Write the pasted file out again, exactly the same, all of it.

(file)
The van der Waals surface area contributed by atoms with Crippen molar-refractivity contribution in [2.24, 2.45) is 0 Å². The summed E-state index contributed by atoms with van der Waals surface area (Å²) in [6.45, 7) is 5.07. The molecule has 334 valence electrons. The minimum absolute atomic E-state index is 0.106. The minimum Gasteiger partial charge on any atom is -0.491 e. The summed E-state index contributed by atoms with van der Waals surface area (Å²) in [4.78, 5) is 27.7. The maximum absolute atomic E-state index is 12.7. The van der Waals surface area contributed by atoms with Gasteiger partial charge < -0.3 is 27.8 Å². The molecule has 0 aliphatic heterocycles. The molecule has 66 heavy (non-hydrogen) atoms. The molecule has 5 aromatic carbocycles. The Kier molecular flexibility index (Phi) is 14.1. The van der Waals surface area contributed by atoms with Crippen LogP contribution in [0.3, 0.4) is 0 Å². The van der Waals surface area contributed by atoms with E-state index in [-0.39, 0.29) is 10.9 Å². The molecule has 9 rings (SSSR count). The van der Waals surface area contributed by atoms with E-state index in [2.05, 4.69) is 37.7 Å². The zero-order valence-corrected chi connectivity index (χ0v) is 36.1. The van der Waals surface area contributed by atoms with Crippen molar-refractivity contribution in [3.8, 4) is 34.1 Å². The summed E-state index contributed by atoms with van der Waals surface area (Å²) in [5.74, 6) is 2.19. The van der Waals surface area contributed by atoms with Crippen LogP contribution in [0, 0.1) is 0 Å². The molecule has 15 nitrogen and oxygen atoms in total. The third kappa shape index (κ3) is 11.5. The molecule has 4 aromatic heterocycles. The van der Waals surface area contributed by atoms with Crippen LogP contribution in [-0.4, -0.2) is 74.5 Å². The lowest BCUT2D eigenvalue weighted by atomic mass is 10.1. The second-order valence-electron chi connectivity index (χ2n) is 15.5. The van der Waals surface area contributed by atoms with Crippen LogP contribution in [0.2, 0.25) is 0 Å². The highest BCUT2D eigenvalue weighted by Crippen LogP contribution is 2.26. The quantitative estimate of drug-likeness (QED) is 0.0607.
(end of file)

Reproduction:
The van der Waals surface area contributed by atoms with Crippen molar-refractivity contribution in [2.24, 2.45) is 0 Å². The summed E-state index contributed by atoms with van der Waals surface area (Å²) in [6.45, 7) is 5.07. The molecule has 334 valence electrons. The minimum absolute atomic E-state index is 0.106. The minimum Gasteiger partial charge on any atom is -0.491 e. The summed E-state index contributed by atoms with van der Waals surface area (Å²) in [4.78, 5) is 27.7. The maximum absolute atomic E-state index is 12.7. The van der Waals surface area contributed by atoms with Gasteiger partial charge < -0.3 is 27.8 Å². The molecule has 0 aliphatic heterocycles. The molecule has 66 heavy (non-hydrogen) atoms. The molecule has 5 aromatic carbocycles. The Kier molecular flexibility index (Phi) is 14.1. The van der Waals surface area contributed by atoms with Crippen LogP contribution in [0.3, 0.4) is 0 Å². The van der Waals surface area contributed by atoms with E-state index in [-0.39, 0.29) is 10.9 Å². The molecule has 9 rings (SSSR count). The van der Waals surface area contributed by atoms with E-state index in [2.05, 4.69) is 37.7 Å². The zero-order valence-corrected chi connectivity index (χ0v) is 36.1. The van der Waals surface area contributed by atoms with Crippen molar-refractivity contribution in [3.8, 4) is 34.1 Å². The summed E-state index contributed by atoms with van der Waals surface area (Å²) in [5.74, 6) is 2.19. The van der Waals surface area contributed by atoms with Crippen LogP contribution in [0, 0.1) is 0 Å². The molecule has 15 nitrogen and oxygen atoms in total. The third kappa shape index (κ3) is 11.5. The molecule has 4 aromatic heterocycles. The van der Waals surface area contributed by atoms with Crippen LogP contribution in [-0.4, -0.2) is 74.5 Å². The lowest BCUT2D eigenvalue weighted by atomic mass is 10.1. The second-order valence-electron chi connectivity index (χ2n) is 15.5. The van der Waals surface area contributed by atoms with Crippen LogP contribution in [0.2, 0.25) is 0 Å². The highest BCUT2D eigenvalue weighted by Crippen LogP contribution is 2.26. The quantitative estimate of drug-likeness (QED) is 0.0607.